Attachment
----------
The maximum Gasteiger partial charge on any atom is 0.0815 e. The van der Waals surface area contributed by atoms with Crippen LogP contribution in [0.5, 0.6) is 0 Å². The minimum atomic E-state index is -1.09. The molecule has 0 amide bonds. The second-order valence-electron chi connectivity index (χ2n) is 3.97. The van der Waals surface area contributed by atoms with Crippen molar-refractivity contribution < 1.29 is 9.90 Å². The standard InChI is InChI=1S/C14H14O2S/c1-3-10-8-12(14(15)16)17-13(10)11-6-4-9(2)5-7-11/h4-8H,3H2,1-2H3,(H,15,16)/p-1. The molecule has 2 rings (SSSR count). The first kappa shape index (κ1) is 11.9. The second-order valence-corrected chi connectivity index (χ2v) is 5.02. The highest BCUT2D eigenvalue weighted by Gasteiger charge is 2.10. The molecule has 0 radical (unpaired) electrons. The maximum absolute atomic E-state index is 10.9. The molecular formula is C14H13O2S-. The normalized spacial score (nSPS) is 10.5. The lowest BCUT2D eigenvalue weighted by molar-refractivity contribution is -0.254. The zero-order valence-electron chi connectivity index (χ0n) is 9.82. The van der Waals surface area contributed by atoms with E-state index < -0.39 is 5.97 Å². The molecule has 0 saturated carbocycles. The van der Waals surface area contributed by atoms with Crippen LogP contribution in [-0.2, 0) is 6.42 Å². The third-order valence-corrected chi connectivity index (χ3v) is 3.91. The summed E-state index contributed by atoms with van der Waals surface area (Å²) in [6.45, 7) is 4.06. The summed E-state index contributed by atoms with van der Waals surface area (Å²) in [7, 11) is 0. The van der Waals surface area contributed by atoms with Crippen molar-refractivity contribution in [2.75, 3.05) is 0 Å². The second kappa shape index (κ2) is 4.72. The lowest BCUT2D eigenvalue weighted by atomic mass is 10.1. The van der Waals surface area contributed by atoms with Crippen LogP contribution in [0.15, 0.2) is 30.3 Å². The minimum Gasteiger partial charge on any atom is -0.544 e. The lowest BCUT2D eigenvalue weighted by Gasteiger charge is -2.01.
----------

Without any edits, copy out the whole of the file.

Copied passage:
The maximum Gasteiger partial charge on any atom is 0.0815 e. The van der Waals surface area contributed by atoms with Crippen LogP contribution in [0.5, 0.6) is 0 Å². The minimum atomic E-state index is -1.09. The molecule has 0 amide bonds. The second-order valence-electron chi connectivity index (χ2n) is 3.97. The van der Waals surface area contributed by atoms with Crippen molar-refractivity contribution < 1.29 is 9.90 Å². The standard InChI is InChI=1S/C14H14O2S/c1-3-10-8-12(14(15)16)17-13(10)11-6-4-9(2)5-7-11/h4-8H,3H2,1-2H3,(H,15,16)/p-1. The molecule has 2 rings (SSSR count). The first kappa shape index (κ1) is 11.9. The second-order valence-corrected chi connectivity index (χ2v) is 5.02. The highest BCUT2D eigenvalue weighted by Gasteiger charge is 2.10. The molecule has 0 radical (unpaired) electrons. The maximum absolute atomic E-state index is 10.9. The molecular formula is C14H13O2S-. The normalized spacial score (nSPS) is 10.5. The lowest BCUT2D eigenvalue weighted by molar-refractivity contribution is -0.254. The zero-order valence-electron chi connectivity index (χ0n) is 9.82. The van der Waals surface area contributed by atoms with E-state index < -0.39 is 5.97 Å². The molecule has 0 saturated carbocycles. The van der Waals surface area contributed by atoms with Crippen LogP contribution in [-0.2, 0) is 6.42 Å². The third-order valence-corrected chi connectivity index (χ3v) is 3.91. The summed E-state index contributed by atoms with van der Waals surface area (Å²) in [6.45, 7) is 4.06. The summed E-state index contributed by atoms with van der Waals surface area (Å²) in [7, 11) is 0. The van der Waals surface area contributed by atoms with Crippen molar-refractivity contribution in [2.75, 3.05) is 0 Å². The second kappa shape index (κ2) is 4.72. The lowest BCUT2D eigenvalue weighted by atomic mass is 10.1. The van der Waals surface area contributed by atoms with Crippen LogP contribution in [0.15, 0.2) is 30.3 Å². The minimum Gasteiger partial charge on any atom is -0.544 e. The lowest BCUT2D eigenvalue weighted by Gasteiger charge is -2.01.